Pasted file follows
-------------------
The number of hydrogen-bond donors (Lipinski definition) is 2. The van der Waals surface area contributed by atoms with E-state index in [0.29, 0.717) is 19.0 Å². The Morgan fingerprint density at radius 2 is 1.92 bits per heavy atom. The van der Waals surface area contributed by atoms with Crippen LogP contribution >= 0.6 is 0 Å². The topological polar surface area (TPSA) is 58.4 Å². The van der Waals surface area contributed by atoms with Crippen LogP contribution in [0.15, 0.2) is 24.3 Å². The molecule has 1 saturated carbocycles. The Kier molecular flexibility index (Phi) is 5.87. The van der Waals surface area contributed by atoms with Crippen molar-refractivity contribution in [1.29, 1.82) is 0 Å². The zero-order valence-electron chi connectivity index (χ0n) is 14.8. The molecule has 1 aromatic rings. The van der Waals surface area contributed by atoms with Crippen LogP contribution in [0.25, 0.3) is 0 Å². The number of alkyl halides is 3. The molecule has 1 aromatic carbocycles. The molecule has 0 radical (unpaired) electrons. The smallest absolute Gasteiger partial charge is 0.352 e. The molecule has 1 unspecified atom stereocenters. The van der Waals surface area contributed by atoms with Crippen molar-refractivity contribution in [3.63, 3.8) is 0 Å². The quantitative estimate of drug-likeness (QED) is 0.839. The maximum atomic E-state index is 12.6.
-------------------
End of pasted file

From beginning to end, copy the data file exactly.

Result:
The number of hydrogen-bond donors (Lipinski definition) is 2. The van der Waals surface area contributed by atoms with E-state index in [0.29, 0.717) is 19.0 Å². The Morgan fingerprint density at radius 2 is 1.92 bits per heavy atom. The van der Waals surface area contributed by atoms with Crippen LogP contribution >= 0.6 is 0 Å². The topological polar surface area (TPSA) is 58.4 Å². The van der Waals surface area contributed by atoms with Crippen LogP contribution in [0.15, 0.2) is 24.3 Å². The molecule has 1 saturated carbocycles. The Kier molecular flexibility index (Phi) is 5.87. The van der Waals surface area contributed by atoms with Crippen molar-refractivity contribution in [1.29, 1.82) is 0 Å². The zero-order valence-electron chi connectivity index (χ0n) is 14.8. The molecule has 1 aromatic rings. The van der Waals surface area contributed by atoms with Crippen LogP contribution in [0.25, 0.3) is 0 Å². The number of alkyl halides is 3. The molecule has 1 aromatic carbocycles. The molecule has 0 radical (unpaired) electrons. The smallest absolute Gasteiger partial charge is 0.352 e. The molecule has 1 unspecified atom stereocenters. The van der Waals surface area contributed by atoms with Crippen molar-refractivity contribution in [3.63, 3.8) is 0 Å². The quantitative estimate of drug-likeness (QED) is 0.839. The maximum atomic E-state index is 12.6.